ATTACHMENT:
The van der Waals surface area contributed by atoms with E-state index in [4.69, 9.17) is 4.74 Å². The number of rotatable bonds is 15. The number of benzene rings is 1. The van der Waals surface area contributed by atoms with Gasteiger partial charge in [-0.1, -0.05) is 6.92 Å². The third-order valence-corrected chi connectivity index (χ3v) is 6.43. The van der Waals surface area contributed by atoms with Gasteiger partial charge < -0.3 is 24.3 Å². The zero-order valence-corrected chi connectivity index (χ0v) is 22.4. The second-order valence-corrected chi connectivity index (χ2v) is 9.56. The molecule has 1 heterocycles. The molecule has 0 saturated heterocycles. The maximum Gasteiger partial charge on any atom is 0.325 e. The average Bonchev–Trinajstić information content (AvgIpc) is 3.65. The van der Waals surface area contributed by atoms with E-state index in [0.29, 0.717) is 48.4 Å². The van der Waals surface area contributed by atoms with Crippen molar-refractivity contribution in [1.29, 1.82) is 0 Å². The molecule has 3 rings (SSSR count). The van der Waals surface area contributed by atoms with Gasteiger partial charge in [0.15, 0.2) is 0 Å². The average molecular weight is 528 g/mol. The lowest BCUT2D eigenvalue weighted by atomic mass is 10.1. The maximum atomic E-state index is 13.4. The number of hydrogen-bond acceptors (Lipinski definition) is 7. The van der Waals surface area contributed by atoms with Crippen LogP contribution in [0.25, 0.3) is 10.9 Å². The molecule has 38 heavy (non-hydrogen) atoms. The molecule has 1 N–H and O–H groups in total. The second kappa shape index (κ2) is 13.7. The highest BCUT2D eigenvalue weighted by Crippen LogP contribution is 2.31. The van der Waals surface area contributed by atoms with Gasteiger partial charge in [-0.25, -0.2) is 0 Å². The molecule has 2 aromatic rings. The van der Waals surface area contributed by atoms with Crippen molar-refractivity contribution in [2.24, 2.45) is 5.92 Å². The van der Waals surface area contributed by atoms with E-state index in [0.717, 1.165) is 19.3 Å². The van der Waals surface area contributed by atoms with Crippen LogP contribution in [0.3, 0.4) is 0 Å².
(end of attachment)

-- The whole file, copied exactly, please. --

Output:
The van der Waals surface area contributed by atoms with E-state index in [4.69, 9.17) is 4.74 Å². The number of rotatable bonds is 15. The number of benzene rings is 1. The van der Waals surface area contributed by atoms with Gasteiger partial charge in [-0.1, -0.05) is 6.92 Å². The third-order valence-corrected chi connectivity index (χ3v) is 6.43. The van der Waals surface area contributed by atoms with Gasteiger partial charge < -0.3 is 24.3 Å². The zero-order valence-corrected chi connectivity index (χ0v) is 22.4. The second-order valence-corrected chi connectivity index (χ2v) is 9.56. The molecule has 1 heterocycles. The molecule has 0 saturated heterocycles. The maximum Gasteiger partial charge on any atom is 0.325 e. The average Bonchev–Trinajstić information content (AvgIpc) is 3.65. The van der Waals surface area contributed by atoms with E-state index in [0.29, 0.717) is 48.4 Å². The van der Waals surface area contributed by atoms with Crippen molar-refractivity contribution in [1.29, 1.82) is 0 Å². The molecule has 3 rings (SSSR count). The van der Waals surface area contributed by atoms with Gasteiger partial charge in [0.15, 0.2) is 0 Å². The average molecular weight is 528 g/mol. The lowest BCUT2D eigenvalue weighted by atomic mass is 10.1. The maximum atomic E-state index is 13.4. The number of hydrogen-bond acceptors (Lipinski definition) is 7. The van der Waals surface area contributed by atoms with Crippen LogP contribution in [0.25, 0.3) is 10.9 Å². The molecule has 38 heavy (non-hydrogen) atoms. The molecule has 1 N–H and O–H groups in total. The second kappa shape index (κ2) is 13.7. The highest BCUT2D eigenvalue weighted by Crippen LogP contribution is 2.31. The van der Waals surface area contributed by atoms with Gasteiger partial charge in [-0.25, -0.2) is 0 Å². The molecule has 2 aromatic rings. The van der Waals surface area contributed by atoms with Crippen molar-refractivity contribution in [2.24, 2.45) is 5.92 Å². The van der Waals surface area contributed by atoms with E-state index in [0.717, 1.165) is 19.3 Å². The van der Waals surface area contributed by atoms with Crippen LogP contribution in [0.3, 0.4) is 0 Å².